T. V. Padma
South Asia regional coordinator, SciDev.Net
Is India’s access and benefit sharing (ABS) more of an access regime sans the benefit sharing component? A post-Nagoaya protocol briefing paper prepared by Kanchi Kohli and Shalini Bhutani for the NGO Alliance on CBD, India, says yes.
After all these years of various Acts, committees and draft guidelines, the country does not have any benefit sharing cases to speak of. In fact, its only laudable benefit sharing agreement – between Tropical Botanical Gardens Research Institute in Kerala and the Kani tribe, on a herb that is a source of an anti-fatigue substance. But that was much before the country had a national biodiversity authority. The agreement expired in 2003 and despite attempts to keep it going, finally ended in 2008.
OK, there is one more benefit sharing case – with PepsiCo India. The company paid India’s National Biodiversity Authority about 62,400 Euros for a sea weed (Kappaphycus alvarezi) accessed from the Gulf of Mannar. Pepsico signed an agreement with NBA, to access and export the sea weed to Indonesia, Malaysia and the Philippines for commercial use in food and cosmetics industry!!.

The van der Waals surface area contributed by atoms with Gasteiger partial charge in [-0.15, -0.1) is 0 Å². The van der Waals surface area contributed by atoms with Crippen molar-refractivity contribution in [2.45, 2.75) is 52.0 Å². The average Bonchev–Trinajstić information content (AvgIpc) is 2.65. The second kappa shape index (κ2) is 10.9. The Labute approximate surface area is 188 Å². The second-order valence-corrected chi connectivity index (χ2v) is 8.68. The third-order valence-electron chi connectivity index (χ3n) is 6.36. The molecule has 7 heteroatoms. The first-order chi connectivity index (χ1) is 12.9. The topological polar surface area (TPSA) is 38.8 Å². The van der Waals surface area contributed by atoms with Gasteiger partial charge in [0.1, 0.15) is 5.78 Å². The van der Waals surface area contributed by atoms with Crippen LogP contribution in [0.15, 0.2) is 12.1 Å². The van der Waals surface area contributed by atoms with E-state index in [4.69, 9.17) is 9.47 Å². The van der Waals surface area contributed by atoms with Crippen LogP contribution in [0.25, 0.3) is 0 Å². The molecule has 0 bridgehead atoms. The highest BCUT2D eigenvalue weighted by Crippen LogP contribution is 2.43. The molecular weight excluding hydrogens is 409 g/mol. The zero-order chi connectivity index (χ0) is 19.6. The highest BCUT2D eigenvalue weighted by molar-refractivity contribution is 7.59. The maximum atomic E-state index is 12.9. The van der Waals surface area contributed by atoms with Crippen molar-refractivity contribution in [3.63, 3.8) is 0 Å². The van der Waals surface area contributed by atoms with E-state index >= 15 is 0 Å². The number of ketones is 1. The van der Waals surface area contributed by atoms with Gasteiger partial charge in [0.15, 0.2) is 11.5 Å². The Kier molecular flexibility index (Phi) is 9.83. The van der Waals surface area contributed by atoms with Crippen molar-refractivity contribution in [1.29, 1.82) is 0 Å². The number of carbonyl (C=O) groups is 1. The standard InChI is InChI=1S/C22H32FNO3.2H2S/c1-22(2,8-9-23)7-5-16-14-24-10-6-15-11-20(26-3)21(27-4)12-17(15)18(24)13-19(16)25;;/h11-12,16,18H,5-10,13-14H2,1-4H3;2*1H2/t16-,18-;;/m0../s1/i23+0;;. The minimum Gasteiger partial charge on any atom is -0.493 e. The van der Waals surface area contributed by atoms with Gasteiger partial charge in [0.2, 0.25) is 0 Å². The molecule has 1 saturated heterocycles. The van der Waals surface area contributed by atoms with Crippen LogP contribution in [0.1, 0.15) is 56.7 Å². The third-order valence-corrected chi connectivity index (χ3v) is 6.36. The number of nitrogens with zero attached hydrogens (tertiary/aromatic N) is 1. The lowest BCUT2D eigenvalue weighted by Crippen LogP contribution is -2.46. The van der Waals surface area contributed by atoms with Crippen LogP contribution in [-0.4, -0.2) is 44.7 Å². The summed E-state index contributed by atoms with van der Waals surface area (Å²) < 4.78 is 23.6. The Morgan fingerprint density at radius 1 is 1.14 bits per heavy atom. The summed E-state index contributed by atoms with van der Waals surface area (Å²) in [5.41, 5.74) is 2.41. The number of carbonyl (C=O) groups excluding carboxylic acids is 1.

In reply to a 2010 query under India’s Right to Information Act, NBA said the money is “yet to be ploughed back to the benefit claimers”, as the guidelines for depositing the money were yet to be finalized.
As of 2011, India’s National Biodiversity Authority approved 607 cases for access, IPR and transfer of research results. Of these, 437 were permissions for applying for IPRs.
BUT none of these cases had mandatory consultations with local biodiversity management committees.
Meanwhile, the country’s own local people are often not involved in such agreements, their review says.
Makes me wonder… whose access and whose benefits?
This blog post is part of our coverage on COP 11 Convention on Biological Diversity — which takes place 8–19 October 2012.